‘The Promised Land’ (‘Hui Dao Bei Ai De Mei Yi Tian’): TIFF Review

The Promised Land - H 2015
Courtesy of Toronto International Film Festival
A slight but playful character study about China’s evolving youth and growing rural-urban divide.

Director He Ping (‘Warriors of Heaven and Earth’) offers up a contemporary two-hander set between Beijing and the countryside.

Scaling things down after several glossy historical Easterns and a handful of femme-driven period pieces, veteran Chinese director He Ping (Red Firecracker, Green Firecracker, Warriors of Heaven and Earth) offers up a contemporary two-hander about love, longing and his country’s ever-evolving youth in the low-key romantic dramedy, The Promised Land (Hui Dao Bei Ai De Mei Yi Tian).

Set between smog-filled Beijing and a picturesque rural town, this tale of two young lovers caught between their aspirations for a better life in the big city, and their desire to live a more humble existence in the countryside, is much too minimal in terms of plot and dramatization, relying on the charisma of stars Wang Jiajia and Zhang Yi (Mountains May Depart) to do most of the legwork. Their various meet-cutes and quiet conversations help drive what’s otherwise a minor character study that should continue its fest tour after a first stop in Toronto’s Platform competition, with theatrical possibilities in Asia.

Jumping around in both time and location, the story follows 20-something ballet dancer, Ling Ai (Wang), who settles back into her tranquil hometown, reconnecting with her widowed father (Wang Zhiwen) and opening up a dance studio for locals. But her homecoming is marred by memories of her recent life in Beijing, where she shared a crowded flat with several roommates, one of whom – the hockey coach, He Jiang (Zhang) – she slowly but surely fell in love with, building a serene, comforting relationship in a congested metropolis that’s not always welcoming to youngsters.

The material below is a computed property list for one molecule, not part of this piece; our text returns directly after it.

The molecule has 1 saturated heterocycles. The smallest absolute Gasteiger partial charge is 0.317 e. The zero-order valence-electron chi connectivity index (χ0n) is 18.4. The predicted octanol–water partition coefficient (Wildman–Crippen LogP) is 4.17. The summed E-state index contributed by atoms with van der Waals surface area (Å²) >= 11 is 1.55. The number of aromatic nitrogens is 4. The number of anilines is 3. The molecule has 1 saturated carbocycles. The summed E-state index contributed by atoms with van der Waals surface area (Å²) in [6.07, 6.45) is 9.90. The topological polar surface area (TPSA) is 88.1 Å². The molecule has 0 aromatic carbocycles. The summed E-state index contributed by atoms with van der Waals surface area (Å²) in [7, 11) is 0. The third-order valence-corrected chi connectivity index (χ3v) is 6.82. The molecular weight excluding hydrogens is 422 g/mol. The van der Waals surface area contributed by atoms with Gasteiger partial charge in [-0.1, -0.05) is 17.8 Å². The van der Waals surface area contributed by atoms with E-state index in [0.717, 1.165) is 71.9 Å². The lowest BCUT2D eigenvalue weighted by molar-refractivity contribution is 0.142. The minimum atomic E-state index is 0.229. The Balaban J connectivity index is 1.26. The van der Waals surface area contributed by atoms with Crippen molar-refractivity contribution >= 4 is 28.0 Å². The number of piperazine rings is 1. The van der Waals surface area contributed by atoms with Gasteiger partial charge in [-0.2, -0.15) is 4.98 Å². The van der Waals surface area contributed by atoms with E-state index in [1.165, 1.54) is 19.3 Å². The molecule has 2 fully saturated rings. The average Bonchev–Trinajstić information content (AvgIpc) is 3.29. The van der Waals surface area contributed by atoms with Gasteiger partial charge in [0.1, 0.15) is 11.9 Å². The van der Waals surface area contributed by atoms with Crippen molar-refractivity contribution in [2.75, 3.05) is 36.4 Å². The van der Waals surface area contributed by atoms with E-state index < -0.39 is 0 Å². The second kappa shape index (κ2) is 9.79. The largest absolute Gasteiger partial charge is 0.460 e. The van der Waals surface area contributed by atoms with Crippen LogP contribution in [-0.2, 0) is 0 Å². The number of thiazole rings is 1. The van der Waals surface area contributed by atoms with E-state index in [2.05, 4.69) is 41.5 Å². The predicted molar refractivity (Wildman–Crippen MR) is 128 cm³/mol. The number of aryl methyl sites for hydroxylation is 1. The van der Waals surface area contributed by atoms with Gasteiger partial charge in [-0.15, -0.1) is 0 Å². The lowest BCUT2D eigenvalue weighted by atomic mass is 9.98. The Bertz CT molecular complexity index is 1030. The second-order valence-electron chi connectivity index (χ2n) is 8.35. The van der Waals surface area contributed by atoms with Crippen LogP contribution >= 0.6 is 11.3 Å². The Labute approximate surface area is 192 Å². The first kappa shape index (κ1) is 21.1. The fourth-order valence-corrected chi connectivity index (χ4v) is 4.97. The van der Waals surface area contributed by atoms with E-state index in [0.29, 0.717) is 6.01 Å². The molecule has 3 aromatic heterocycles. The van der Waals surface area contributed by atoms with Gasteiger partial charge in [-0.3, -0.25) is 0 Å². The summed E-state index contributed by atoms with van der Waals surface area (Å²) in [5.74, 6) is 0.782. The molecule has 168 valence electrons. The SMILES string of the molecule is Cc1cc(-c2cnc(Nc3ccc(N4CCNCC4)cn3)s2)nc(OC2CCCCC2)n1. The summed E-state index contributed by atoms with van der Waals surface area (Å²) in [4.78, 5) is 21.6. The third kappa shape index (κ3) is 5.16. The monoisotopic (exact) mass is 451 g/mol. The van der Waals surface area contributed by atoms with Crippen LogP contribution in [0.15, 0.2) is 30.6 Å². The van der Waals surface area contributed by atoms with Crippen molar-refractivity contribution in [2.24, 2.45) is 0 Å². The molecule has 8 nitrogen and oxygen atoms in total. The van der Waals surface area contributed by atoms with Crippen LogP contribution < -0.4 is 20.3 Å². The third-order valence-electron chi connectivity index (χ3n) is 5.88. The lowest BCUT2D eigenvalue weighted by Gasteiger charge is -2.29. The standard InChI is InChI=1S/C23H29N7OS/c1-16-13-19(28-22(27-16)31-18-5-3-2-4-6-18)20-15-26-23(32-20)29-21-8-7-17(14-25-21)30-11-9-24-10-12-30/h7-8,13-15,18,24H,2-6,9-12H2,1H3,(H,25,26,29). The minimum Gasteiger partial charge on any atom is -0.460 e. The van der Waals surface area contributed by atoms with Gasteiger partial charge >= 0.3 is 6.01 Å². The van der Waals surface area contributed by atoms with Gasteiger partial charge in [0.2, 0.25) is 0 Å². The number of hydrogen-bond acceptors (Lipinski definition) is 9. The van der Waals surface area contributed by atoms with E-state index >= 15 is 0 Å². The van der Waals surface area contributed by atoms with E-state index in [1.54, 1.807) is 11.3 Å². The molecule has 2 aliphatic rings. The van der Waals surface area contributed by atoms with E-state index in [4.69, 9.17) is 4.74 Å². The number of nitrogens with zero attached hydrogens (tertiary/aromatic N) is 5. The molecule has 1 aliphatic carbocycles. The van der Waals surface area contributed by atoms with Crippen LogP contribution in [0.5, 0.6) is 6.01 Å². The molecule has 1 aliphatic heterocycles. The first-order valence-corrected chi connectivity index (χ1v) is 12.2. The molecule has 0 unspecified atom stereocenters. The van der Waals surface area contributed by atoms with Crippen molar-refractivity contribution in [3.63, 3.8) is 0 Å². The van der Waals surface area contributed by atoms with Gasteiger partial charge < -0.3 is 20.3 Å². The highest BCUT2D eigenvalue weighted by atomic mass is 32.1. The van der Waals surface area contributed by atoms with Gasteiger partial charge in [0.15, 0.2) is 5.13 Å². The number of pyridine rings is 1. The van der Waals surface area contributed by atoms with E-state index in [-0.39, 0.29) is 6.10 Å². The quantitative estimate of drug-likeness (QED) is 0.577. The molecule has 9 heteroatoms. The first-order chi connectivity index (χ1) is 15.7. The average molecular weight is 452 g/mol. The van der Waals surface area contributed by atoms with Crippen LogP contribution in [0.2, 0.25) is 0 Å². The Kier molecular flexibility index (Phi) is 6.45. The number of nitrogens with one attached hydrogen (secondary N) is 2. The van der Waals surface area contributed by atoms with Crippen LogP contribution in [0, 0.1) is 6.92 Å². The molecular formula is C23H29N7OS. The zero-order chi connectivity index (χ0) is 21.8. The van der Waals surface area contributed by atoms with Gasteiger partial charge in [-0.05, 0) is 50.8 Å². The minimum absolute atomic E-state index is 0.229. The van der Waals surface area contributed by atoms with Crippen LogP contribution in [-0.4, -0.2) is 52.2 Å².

There’s not much of a narrative arc here, although the secret behind why Ai is now living alone creates a nominal kind of mystery – and one that’s solved extremely late in the game. The rest of the film flashbacks to the two budding lovebirds as they get to know each other in their collective living quarters, resulting in several rom-com style sequences (and perhaps a nod to Frank Capra’s It Happened One Night) where they communicate across the thin wall separating their adjacent rooms.

Throughout those scenes, He seems to be saying that, in such a massive city like Beijing, the only way to find real solace is in the arms of another, while out in the country it’s possible for Ai to achieve peace by herself – even if such peace is underscored by a certain melancholy. Yet without a strong script to shape the drama, one has to read between the lines to appreciate the filmmaker’s acute observations, which are often relayed through gestures and dialogue improvised by the two stars.

Both actors are easy to watch in roles more physical than psychological, with Wang stretching, dancing, and yoga-ing her time away in her tiny Beijing bedroom, while Zhang restlessly waits for her next door. Wang (He’s Wheat) is also good as a father who wants the best for his daughter, but has a hard time saying it.

Tech credits are highlighted by cinematographer Shao Dan’s colorful lensing, which contrasts the bustling grays of the big city with the lush greens of the countryside, leaving us to wonder which of those two is indeed the promised land of the title.

Production companies: Classics Media Co. Ltd/Beijing Junfei Century Culture Media Co. Ltd
Cast: Wang Jiajia, Zhang Yi, Wang Zhiwen
Director, screenwriter: He Ping
Producers: He Ping, Zhao Hongliang
Executive producer: Barbara Robinso
Director of photography: Shao Dan
Production designer: Gao Yiguang
Editors: He Ping, Huang Bojun
Sales agent: Turbo Films

No rating, 102 minutes